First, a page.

Health First Wisconsin, the American Cancer Society Cancer Action Network, the American Heart Association, the Wisconsin Council on Children and Families, the Wisconsin Primary Health Care Association, and the Childhood Obesity Prevention Collaborative, together, oppose the Joint Committee on Finance’s budget provision that prevents local governments from promoting healthier choices for kids and families.
The effects of the budget provision (Motion #150) will go far beyond the motion’s stated purpose of preventing local “Bloomberg Big Gulp” soda size restrictions.
The far-reaching motion could prevent local communities from promoting nutritious food choices in parks, neighborhoods and businesses and could also severely limit employee wellness programs that promote healthier habits and reduce health care costs.
Public health advocates are calling on the Legislature to remove the provision from the budget to allow for a thorough public debate and analysis of the consequences of this legislation.
“Wisconsin communities need additional tools to ensure that our kids have a pathway to a long, healthy life – not fewer tools,” Maureen Busalacchi, executive director of Health First Wisconsin, said. “This ban takes options off the table for Wisconsin communities working to give local kids and residents opportunities for healthier eating and a roadmap to better health.”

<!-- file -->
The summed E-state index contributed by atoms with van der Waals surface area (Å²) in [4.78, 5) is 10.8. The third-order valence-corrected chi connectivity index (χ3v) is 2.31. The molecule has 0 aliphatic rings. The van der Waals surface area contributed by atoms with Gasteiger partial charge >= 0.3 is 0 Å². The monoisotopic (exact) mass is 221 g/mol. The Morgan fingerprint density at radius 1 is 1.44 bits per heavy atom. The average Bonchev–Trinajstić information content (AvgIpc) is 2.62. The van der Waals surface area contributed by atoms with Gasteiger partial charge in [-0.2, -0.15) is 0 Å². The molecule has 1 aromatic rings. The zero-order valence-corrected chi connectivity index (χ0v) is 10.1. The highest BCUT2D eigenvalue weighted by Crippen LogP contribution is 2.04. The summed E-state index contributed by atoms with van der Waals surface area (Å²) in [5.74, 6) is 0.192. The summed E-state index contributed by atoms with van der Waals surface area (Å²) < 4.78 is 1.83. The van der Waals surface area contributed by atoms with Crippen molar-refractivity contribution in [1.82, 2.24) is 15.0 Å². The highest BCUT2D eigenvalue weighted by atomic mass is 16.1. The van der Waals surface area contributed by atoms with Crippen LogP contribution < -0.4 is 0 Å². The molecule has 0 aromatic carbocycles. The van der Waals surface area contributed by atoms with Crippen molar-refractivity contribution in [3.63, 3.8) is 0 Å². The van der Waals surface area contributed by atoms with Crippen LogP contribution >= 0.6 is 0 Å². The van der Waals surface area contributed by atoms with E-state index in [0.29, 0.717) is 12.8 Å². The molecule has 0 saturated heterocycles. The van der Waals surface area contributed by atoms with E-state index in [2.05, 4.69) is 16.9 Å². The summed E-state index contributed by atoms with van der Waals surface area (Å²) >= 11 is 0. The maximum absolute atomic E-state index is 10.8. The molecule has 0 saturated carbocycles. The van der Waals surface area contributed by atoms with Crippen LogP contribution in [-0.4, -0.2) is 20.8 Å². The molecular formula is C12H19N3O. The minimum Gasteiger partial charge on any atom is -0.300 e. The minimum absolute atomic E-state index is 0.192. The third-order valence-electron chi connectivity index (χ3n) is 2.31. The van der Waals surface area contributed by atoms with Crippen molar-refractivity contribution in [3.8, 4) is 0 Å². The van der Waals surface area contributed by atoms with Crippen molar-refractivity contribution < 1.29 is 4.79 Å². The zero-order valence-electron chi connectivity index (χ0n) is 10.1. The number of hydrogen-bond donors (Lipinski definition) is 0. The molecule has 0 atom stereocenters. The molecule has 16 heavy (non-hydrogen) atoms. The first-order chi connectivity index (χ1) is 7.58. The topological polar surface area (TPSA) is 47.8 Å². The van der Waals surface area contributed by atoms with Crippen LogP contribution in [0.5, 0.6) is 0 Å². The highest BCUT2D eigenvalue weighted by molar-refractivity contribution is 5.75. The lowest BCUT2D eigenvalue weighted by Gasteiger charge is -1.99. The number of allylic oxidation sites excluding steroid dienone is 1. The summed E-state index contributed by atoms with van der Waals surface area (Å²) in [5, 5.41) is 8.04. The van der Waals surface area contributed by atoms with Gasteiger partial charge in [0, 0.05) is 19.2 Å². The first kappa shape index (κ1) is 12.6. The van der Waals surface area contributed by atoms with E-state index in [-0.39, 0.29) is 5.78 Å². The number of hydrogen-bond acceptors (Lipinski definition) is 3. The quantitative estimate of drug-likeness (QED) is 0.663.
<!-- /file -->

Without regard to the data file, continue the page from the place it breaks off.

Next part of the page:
Motion #150 is a classic example of preemption, which occurs when state government revokes the authority of local governments to make their own policies. The measure silences local voices and prevents local officials from responding to unique local health needs.
“Eating right and being active are significant factors in preventing chronic diseases like cancer,” said Allison Miller, Wisconsin government relations director with the American Cancer Society-Cancer Action Network. “Wisconsin should be protecting and encouraging good health policy to reduce the number of cancer diagnoses and deaths in our state, not eliminating the power of local governments to find creative solutions to encourage healthy choices.”
Public health groups are still trying to determine the effects of this vague measure, which was adopted without public debate or research. The budget motion is part of a national movement to eliminate local control on healthy eating. Similar actions to preempt local nutrition standards have been pursued in other states including Mississippi, North Carolina and Ohio.
The following common municipal efforts might no longer be possible under state law (if they are interpreted that they regulate the size, calorie count, or nutritional quality of food or beverage sales):
Economic Development: Tax incentives, zoning, and planning that have the express purpose of promoting healthy food through grocery stores, farmers markets, food carts and community gardens.
Employee Wellness: City and county policies that save health insurance premiums by establishing wellness programs and nutrition standards for government employees and buildings.
Youth Recreation: Offering healthy food vending options in local government facilities including recreation centers, parks and public pools.
“Among children today, obesity is causing a broad range of health problems that previously weren’t seen until adulthood, including an increased risk for heart disease, our nation’s No. 1 killer,” said Chris Klein, Government Relations Director for the American Heart Association. “We should be providing solutions to help communities become healthier, not removing them.
The JFC budget containing this provision now goes on for a vote on the Assembly and Senate floors before reaching Governor Walker’s desk. Advocates believe that the far-reaching, and perhaps unintended, consequences of this motion should warrant a full public discussion.